14 décembre 2011

Festival littéraire Delhi - Samanvay

dans le Sunday Guardian du 11 décembre:

" Samanvay steps in where other Lit Fests fail to tread:
Manjusha Madhu 11th Dec

On 16 December, Delhi will unravel the magic of literature in Indian laguages at Samanvay literary festival. It will provide a platform for writings in eight Indian languages, including Malayalam, Tamil, Punjabi, Indian writing in English, Assamese, Hindi, Urdu and Bengali. The idea is to energise the Indian literary scene by infusing some dynamism and richness that the exponential growth of literary festivals in the country has somehow failed to capture.

"Everyone knows about the Booker or Nobel Prize winner, but most are at sea regarding the good writers of their own language. The Jnanpith and the Sahitya Akademi awards hardly get any media attention," points out Satyanand Nirupam, member of the Programme Advisory Committee, India Habitat Centre and an organiser of Samanvay.

With India boasting a vast ambit of languages, the task of selecting a meagre eight was in itself formidable for the organisers. "We chose the languages taking into account Delhi's population. Thus, though Hindi, English and Punjabi are going to be the staple languages, the rest will keep changing every year," says Giriraj Kiradoo, co-founder of Pratilipi books, who is in the organising team.

The overarching idea driving the festival is marginalisation, be it a genre, gender or caste. The themes for each of the sessions reflect this concern. "We wanted to make it as encompassing as possible," says Kiradoo. Thus, the Punjabi session will be on Dalit love poetry, while the Tamil section will grapple with the complexities of women writing about the body.
The overarching idea driving the festival is marginalisation, be it a genre, gender or caste. The themes for each of the sessions reflect this concern.

Nirupam explains. "We had extensive discussions with established names in these languages and zeroed in on a topic." Once the session topics were finalised, the writers were chosen based on their availability and area of expertise. Thus, for the Malayalam session on 'autobiographies from the margins', an eclectic mix of speakers were shortlisted, like C.K. Janu, the renowned tribal rights activist; Nalini Jameela who shot to fame with her work The autobiography of a sex worker and Sister Jesme whose book Amen: an autobiography of a nun created seismic waves within Kerala's strong Christian community. "Autobiography is a genre that has enabled a subaltern narrative. I have always maintained that if every woman in Kerala were to write her autobiography, the whole layout of Kerala society would change," points out Sister Jesme.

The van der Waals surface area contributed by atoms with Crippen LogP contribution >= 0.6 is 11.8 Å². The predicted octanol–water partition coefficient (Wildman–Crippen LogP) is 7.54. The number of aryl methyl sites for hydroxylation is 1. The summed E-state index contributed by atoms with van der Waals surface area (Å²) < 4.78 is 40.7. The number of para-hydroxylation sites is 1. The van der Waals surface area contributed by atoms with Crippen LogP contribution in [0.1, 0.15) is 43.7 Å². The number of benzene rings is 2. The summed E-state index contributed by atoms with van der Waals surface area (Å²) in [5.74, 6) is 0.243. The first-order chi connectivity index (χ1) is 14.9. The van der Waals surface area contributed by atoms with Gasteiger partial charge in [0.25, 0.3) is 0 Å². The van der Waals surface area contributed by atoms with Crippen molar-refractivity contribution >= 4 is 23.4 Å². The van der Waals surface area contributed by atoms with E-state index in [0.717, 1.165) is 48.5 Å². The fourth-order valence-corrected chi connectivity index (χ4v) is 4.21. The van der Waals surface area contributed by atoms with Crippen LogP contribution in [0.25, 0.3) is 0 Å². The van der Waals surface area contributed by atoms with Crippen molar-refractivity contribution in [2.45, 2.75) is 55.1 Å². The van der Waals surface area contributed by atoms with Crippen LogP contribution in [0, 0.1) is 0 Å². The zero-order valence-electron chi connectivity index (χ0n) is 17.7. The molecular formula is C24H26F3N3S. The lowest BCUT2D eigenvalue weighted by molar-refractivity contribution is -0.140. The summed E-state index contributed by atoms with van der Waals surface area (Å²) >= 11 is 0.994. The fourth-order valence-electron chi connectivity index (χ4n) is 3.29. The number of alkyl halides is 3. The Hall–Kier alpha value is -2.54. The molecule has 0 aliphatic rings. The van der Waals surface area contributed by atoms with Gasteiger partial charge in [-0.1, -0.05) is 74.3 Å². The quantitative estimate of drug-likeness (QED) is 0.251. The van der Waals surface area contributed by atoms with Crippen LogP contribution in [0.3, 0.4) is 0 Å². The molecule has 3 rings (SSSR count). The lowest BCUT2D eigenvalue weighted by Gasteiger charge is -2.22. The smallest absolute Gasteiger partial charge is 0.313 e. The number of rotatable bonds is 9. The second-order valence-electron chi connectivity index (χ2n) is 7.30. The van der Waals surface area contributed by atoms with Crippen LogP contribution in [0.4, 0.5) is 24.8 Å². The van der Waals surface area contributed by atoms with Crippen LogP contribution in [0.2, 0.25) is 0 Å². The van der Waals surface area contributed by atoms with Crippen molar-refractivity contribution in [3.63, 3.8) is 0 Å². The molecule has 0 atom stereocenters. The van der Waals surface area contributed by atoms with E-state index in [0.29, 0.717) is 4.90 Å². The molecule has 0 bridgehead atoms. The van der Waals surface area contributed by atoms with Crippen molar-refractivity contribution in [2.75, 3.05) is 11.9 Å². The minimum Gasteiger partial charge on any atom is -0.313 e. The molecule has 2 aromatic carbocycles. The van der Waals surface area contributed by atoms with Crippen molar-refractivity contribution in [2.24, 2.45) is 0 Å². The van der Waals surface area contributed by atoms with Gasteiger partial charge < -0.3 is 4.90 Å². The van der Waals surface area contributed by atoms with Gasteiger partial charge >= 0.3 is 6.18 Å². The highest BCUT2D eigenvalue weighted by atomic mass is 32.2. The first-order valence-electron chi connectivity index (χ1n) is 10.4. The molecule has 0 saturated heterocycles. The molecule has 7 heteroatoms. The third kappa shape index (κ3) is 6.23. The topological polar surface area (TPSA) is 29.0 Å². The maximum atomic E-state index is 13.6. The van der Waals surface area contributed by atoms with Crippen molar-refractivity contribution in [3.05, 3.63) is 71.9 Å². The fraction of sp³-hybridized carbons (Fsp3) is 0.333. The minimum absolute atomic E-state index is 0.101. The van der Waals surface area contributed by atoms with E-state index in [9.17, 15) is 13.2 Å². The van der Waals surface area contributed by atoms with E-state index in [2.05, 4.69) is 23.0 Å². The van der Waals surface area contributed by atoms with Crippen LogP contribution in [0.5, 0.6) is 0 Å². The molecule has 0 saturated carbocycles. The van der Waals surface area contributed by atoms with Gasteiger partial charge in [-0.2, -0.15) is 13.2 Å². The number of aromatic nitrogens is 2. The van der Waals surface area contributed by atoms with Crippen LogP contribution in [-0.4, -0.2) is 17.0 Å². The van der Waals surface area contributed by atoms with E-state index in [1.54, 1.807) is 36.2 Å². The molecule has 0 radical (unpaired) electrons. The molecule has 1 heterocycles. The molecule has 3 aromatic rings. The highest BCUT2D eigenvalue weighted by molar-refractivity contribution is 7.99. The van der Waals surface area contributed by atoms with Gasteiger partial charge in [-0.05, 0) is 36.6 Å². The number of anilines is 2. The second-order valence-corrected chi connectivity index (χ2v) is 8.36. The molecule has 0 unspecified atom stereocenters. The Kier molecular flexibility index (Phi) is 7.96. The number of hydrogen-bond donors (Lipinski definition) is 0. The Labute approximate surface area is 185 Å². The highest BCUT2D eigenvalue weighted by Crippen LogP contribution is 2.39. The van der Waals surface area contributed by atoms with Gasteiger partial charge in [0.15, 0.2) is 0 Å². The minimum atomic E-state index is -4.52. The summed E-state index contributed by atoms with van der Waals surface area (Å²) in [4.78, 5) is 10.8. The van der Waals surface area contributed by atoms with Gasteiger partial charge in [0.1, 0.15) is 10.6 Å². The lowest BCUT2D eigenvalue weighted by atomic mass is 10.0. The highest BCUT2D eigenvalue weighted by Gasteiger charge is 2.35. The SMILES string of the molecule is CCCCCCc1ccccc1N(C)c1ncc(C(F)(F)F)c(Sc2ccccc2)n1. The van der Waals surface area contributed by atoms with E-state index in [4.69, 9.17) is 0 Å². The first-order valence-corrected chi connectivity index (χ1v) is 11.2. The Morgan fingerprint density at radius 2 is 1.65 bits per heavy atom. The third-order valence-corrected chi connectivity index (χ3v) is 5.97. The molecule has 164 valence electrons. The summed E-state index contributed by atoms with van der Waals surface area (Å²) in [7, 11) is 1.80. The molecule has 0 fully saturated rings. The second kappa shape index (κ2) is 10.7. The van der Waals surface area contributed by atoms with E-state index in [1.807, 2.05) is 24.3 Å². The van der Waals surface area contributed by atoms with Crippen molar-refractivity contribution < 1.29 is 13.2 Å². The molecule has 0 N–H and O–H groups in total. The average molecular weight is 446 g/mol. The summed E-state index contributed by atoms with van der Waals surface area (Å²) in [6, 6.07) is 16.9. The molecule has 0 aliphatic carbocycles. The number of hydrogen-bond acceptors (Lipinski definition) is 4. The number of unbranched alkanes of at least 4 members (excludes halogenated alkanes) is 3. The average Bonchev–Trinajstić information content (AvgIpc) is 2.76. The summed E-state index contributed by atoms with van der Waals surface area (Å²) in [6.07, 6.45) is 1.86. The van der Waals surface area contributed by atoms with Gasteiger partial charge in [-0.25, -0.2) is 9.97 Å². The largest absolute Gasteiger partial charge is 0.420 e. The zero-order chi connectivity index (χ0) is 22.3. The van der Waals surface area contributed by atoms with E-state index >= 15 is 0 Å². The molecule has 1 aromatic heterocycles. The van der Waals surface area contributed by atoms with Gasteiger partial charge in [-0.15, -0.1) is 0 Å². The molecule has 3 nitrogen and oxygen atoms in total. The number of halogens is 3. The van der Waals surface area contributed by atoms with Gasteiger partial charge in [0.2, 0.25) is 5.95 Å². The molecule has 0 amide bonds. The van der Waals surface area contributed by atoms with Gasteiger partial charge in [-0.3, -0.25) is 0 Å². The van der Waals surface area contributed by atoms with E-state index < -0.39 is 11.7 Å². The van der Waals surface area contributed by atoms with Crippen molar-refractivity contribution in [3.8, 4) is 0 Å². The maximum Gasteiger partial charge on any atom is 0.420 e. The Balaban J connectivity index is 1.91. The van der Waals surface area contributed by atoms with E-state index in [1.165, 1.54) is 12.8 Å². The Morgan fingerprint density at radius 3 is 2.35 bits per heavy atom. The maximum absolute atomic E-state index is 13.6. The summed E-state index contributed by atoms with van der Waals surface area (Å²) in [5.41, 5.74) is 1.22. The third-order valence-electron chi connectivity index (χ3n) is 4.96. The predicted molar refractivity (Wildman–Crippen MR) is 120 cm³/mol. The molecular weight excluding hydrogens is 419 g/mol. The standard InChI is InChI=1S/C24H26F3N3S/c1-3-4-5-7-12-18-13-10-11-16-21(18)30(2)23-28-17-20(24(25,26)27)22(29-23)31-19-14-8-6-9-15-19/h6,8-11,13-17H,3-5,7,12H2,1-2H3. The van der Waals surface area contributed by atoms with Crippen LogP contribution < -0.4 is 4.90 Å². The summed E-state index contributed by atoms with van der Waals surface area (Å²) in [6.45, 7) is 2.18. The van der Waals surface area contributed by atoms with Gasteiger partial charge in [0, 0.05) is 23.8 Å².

Though the idea behind the festival was to provide an arena for varied Indian language writers to get together, ideate and initiate a dialogue amongst them, it is hard to escape the trappings of Indian writing in English. "We wanted a session on Indian writing in English. We do not see this as means to pitch one language against another, but intend to give space for healthy discussions. Moreover, English is widely spoken," says Nirupam.

The session on Indian writing in English is dedicated to analysing whether 'non-fiction' as a genre has been marginalised; and contextualising it within the notion that fiction is or has been the most dominant literary genre in the developing countries. The thoughts of Kashmiri writer Basharat Peer, who is also one of the session speakers, on the topic is indicative of the dimensions the discussion is likely to take. "I think the term non-fiction is nowadays being loosely employed. It's with a certain limited definition of nonfiction that this so-called showdown between fiction and non-fiction is being pitted," he says.

Samanvay promises some heated discussions, firebrand intellectualism and an avenue for progressive and thinking minds to collide and grow in the process. "

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